Literature Review

Virtual roller-coaster may explain the ups and downs of migraine


The drops, loop-the-loops, and freefalls of a virtual roller-coaster ride are shedding new light on the migraine brain and may explain the mechanisms underlying common symptoms and increased activity in certain brain regions in migraine patients.

In a new study, the prevalence of dizziness was 65% among patients with migraine who underwent a virtual roller-coaster ride versus 30% among those without migraine. In addition, imaging showed greater neuronal activity after the simulation in those with migraine.

“Migraine patients reported more dizziness and motion sickness, as well as longer symptom duration and intensity, in a virtual roller-coaster ride,” even though the videos and timing were identical for both groups, said study investigator Arne May, MD, PhD, professor of neurology at the University of Hamburg (Germany).

“We found differences not just in behavioral results but also in specific activations of areas within the cerebellum and the frontal gyrus. Migraine patients process such visual input differently from controls and activate a specific brain network to do so,” he added.

The findings were published online July 21, 2021, in Neurology.

The brain’s response

Nausea, which is among the diagnostic criteria for migraine, is the main symptom of motion sickness. Vestibular symptoms such as dizziness are also components of migraine.

Previous research has examined how the brain processes visual and motion stimuli in migraine, but the reasons patients with migraine are susceptible to motion sickness and dizziness remain unclear.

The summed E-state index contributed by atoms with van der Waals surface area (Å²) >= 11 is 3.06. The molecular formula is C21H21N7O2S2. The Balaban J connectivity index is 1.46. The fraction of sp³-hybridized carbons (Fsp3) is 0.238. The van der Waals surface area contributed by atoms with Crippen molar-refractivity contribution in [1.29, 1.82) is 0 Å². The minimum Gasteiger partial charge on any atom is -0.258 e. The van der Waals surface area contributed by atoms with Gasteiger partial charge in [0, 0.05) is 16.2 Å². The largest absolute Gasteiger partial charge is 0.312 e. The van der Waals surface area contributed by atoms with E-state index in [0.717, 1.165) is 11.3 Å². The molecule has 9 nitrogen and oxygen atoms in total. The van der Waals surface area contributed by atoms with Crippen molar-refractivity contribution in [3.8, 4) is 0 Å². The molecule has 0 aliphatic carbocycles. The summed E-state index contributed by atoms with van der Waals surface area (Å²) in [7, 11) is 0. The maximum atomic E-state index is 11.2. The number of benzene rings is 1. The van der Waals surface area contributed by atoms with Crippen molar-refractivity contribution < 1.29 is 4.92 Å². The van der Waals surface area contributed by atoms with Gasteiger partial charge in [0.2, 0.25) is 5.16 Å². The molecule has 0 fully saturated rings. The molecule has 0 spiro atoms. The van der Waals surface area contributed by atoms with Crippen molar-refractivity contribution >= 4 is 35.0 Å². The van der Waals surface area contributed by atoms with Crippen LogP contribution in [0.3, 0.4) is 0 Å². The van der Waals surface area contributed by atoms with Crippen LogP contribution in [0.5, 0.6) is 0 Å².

The researchers used a simulated roller-coaster ride to study the clinical and brain responses to motion among participants with and participants without migraine. They enrolled 20 consecutive patients with migraine who presented to a tertiary headache clinic between January and March 2020 and enrolled 20 healthy participants from a university hospital and the community. The average age of the study population was 30 years, and more than 80% were women.

In response to a questionnaire, participants provided information about demographics and headache features, including onset, frequency, and intensity. They also provided information about their status within the migraine phase and about vestibular symptoms experienced in daily life.

While undergoing functional MRI (fMRI), all participants watched two short videos that provided a first-person perspective of a roller-coaster ride. During the videos, they wore ear buds that conveyed the sound of a car riding over the rails.

The first video included more horizontal perspectives, and the second had more vertical perspectives. Each video was shown three times in random order.

During fMRI, participants reported intensity of nausea and vestibular symptoms using an 11-point Likert scale. After the experiment, they responded to a questionnaire that evaluated intensity and duration of nausea, dizziness, and vertigo experienced during the videos.

Participants also were given the Simulator Sickness Questionnaire (SSQ), which assessed motion sickness. A 100-point visual analog scale (VAS) was used to rate how realistic the roller-coaster experience had been.

There were no differences in sex or age between the migraine group and the healthy control group. Half of the patients with migraine reported aura. The mean number of migraine attacks within the previous month was 3.7. The mean Migraine Disability Assessment score was 21.5, which indicates severe disability.


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